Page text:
Wednesday, October 30, 2019

Ecclesiastes 2: Chasing After the Wind

"I thought in my heart, “Come now, I will test you with pleasure to find out what is good.” But that also proved to be meaningless" (Ecclesiastes 2:1).

The Teacher spends most of chapters 1 and 2 of his treatise discussing various ways in which he sought the meaning of life. He tried philosophy, looking at the world under the sun, but he found that from wisdom comes sorrow and grief (1:12–18). He tried hedonism and the pursuit of pleasure but found it empty (2:1–3).

Then he tried power and wealth, not for their own sakes, but in order to accomplish great works; but surveying his works, he found them empty (2:4–11). He stopped to reflect on his circumstances and realized that eventually, he would die, and all that he had accomplished would fall into the hands of others. His heirs might be fools who would destroy all his achievements. This too he found to be empty and futile (2:12–23).

Then the Teacher shifts gears from the perspective under the sun to the perspective above the sun, under heaven. A man can indeed find satisfaction in eating and drinking, in his work, and in wisdom, but only if he realizes that they are given him by God for God’s purposes (2:24–26).

Involved in the Teacher’s discussion is his critique of three philosophical outlooks on life that were common in the ancient world and are prevalent today. The ancient Stoics, faced with the meaninglessness of life under the sun, said that the key to happiness was through seeking control of your emotions and being imperturbable. But where does this lead you? Nowhere, says the Teacher. Philosophy leads only to more despair (Ecclesiastes 1:12–18).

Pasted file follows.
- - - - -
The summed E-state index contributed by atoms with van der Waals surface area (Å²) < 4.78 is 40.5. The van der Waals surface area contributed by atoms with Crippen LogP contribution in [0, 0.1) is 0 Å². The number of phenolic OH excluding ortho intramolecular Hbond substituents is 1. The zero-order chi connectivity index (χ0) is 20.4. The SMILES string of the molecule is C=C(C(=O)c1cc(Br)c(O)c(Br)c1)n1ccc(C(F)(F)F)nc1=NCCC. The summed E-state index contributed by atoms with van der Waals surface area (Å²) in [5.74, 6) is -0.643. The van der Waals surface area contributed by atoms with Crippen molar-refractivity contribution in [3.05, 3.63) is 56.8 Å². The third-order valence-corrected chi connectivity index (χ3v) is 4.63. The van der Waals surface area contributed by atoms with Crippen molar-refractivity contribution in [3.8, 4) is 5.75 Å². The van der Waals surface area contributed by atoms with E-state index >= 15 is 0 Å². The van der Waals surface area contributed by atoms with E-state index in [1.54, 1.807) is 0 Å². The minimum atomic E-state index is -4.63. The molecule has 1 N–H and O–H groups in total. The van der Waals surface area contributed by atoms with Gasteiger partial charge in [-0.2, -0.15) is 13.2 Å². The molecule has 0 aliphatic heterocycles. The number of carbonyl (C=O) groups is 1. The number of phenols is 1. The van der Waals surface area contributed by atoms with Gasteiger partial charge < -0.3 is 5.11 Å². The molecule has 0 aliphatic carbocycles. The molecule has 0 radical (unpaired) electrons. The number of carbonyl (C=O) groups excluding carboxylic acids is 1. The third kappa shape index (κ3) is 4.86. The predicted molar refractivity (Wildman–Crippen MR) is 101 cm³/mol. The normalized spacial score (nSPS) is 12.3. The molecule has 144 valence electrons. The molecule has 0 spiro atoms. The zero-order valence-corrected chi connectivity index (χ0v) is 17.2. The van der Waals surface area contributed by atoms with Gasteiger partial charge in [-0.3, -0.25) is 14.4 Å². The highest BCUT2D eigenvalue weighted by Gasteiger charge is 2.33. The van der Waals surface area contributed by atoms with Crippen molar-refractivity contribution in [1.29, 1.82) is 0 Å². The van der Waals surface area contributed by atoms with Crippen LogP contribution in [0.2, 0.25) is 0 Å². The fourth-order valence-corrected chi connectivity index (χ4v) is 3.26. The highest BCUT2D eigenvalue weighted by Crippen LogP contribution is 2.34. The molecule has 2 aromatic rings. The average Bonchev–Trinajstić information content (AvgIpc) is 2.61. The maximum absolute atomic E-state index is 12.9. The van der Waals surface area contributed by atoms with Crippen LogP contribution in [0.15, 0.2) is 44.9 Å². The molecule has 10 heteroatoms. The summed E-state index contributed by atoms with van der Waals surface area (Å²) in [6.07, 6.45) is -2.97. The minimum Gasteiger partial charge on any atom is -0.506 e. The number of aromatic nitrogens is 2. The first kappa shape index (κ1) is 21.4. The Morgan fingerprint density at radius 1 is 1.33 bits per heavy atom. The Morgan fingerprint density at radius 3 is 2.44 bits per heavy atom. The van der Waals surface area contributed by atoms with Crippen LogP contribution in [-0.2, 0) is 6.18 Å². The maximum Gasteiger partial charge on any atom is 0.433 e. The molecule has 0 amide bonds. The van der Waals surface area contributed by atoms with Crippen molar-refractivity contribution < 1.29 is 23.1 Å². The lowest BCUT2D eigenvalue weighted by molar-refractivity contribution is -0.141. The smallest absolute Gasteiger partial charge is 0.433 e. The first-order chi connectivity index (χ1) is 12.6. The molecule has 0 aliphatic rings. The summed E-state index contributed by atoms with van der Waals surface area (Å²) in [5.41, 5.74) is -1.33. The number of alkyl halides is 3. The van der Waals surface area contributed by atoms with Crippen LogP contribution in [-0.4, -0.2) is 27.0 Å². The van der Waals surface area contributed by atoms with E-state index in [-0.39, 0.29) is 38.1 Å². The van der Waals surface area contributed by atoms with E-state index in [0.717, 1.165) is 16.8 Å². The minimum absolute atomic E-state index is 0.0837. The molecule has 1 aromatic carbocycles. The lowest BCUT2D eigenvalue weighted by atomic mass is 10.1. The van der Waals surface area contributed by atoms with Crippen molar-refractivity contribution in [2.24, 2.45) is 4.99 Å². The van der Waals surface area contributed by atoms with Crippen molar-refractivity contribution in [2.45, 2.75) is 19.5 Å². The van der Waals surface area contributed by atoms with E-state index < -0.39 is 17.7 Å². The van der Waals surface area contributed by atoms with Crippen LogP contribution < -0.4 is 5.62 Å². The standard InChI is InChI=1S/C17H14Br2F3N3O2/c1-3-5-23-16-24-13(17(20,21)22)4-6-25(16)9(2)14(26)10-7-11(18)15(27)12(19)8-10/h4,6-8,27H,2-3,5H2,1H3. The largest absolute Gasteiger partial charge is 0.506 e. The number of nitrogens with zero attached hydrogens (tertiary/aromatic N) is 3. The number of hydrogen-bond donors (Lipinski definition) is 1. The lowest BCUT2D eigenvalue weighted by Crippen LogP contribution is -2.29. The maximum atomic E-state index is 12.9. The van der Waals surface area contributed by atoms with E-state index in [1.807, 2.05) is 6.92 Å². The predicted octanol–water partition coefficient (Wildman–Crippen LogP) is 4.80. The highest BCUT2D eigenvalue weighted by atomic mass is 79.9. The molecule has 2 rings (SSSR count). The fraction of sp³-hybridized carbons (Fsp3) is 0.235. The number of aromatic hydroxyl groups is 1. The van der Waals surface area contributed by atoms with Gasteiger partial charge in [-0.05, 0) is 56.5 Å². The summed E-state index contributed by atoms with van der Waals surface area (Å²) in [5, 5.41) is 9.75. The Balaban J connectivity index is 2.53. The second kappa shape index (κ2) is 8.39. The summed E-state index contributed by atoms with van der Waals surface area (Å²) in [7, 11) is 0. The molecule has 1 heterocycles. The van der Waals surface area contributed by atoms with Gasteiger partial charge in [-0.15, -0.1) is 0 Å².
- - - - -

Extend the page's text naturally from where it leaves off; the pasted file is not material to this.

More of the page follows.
The ancient Epicureans sought to achieve happiness through the maximization of pleasure and the avoidance of pain. They found, though, that when you have enough pleasure, it becomes boring. Thus, they decided to seek the optimum rather than the maximum pleasure, but changing words does not remove the problem. Pleasure for its own sake becomes empty soon enough (Ecclesiastes 2:1–3).
The ancient political philosophers sought to achieve happiness through the development of a balanced state or through great empires and mighty works. But such works of man do not endure, as the Teacher had personally discovered (Ecclesiastes 2:4–23).

To deny that pleasure, wisdom, and work are not ultimately worthy of our pursuit does not disqualify them entirely. What, if any, of God’s good gifts to you have become imbalanced and out of proper perspective?